I don't understand how you're tieing objectivity into this.? You don't really choose conclusions; Conclusions are entailed by a set of premises. You may have some proposition in mind that you want to prove, but it must still be entailed by the set of premises.
    When you infer (P v Q) from P, you aren't saying anything about the truth-value of Q. If P is true, you can infer (P v Q) precisely because it doesn't matter whether Q is true or false; Q can be any proposition [Edit: Actually, I should say "propositional form"], even an arbitrarily large compound, even a contradiction- it doesn't matter- the disjunction will still be true if P is true. Also, just because you can infer an infinite number of propositions by addition doesn't mean you can infer any proposition whatsoever; The proposition must be a disjunction with at least one true disjunct.
    The only way to rule out (P v Q) is by being given ~(P v Q) in some form or another.
    I don't understand what you're getting at. The validity of an argument doesn't depend on what you personally want to conclude. Could you give an example of an argument you have this problem with?
    As far as logic is concerned, good, bad, ugly, simple, and such don't apply to conclusions. Bias doesn't enter the picture unless the rules allow it to. (The rules I know don't allow it to.)
    Last edited: Mar 13, 2005
  4. Mar 13, 2005 #3
    Okay, an example could be: (P&W) THUS ((P&W)vZ)
    This same argument could have the conclusion: (((P&W)vZ)vR)
    While each of these conclusions are equally valid, and the truth value of (P&W) does not depend on Z and R, the point is this: to arrive at the conclusions I arrived at, I chose to include Z and R, they were chosen. I could have added another few hundred disjunctions or more to the conclusion of this argument. So by including or not including v in my conclusion, I am making the choice of whether or not to include the possibility of "or". I know that it exists independantly of whether or not I choose to include it (as there will always be another recursive "or" possible), but I just don't like the way it leaves such an indefinite number of ways to express the same thing. I makes logical sense, I just don't think I'm comfortable with the idea yet. Although honestrosewater, you're reply did help.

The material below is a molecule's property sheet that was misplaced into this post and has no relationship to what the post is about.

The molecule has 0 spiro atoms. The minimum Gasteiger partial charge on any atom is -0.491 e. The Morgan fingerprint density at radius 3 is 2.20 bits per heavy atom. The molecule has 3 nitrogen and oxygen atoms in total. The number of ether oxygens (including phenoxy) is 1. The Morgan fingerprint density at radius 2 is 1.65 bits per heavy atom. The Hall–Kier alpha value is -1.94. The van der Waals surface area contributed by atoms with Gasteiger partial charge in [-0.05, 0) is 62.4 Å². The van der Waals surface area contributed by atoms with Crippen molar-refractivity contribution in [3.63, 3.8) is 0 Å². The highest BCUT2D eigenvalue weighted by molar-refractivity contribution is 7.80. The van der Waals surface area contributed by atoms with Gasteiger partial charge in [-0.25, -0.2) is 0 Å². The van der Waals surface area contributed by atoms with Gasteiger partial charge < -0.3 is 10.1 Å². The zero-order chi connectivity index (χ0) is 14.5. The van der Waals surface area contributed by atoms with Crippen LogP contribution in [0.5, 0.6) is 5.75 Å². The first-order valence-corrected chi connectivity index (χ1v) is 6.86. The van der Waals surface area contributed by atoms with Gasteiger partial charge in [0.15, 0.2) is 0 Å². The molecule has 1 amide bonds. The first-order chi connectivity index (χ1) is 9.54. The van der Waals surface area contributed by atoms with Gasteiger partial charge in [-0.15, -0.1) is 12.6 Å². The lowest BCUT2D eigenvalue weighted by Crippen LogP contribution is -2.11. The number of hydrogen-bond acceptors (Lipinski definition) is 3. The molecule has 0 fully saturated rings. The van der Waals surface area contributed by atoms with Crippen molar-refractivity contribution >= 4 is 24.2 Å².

-(Y&Q) THUS ([-(Y&Q)v-T]vU)
    -(Y&Q) THUS (((-(Y&Q)vK)v-T)vS) are both equally valid, right?

    Like I said, if this is insignificant, that's fine with me. I just want to make sure that I am understanding this correctly. By choosing to use either of these conclusions, am I making a subjective choice, despite the fact that they are essentially equivalent? Thx.
  5. Mar 14, 2005 #4


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    I think that if it's significant to you, it's significant enough. The quick "solution": Yes, if -(Y&Q) is true, then ([-(Y&Q)v-T]vU) and (((-(Y&Q)vK)v-T)vS) have the same truth-value, namely, truth. But I don't think this solves your problem; It's rather just treating the symptoms. However, I'm not sure exactly what's causing the problem so I'll just run through some things and hope for the best. I'll err on the side of caution and risk telling you things you already know.
    [P -> (P v Q)] is a tautology (it's always true- try a truth table if you aren't sure*see below). Here, "P" and "Q" are propositional forms, meaning you can substitute any proposition, atomic or compound, for them (as always, as long as you substitute them consistently). For instance, [(M & N) -> ((M & N) v (Z -> (~M v Y)))] is a possible substitution. You can use this to check your examples.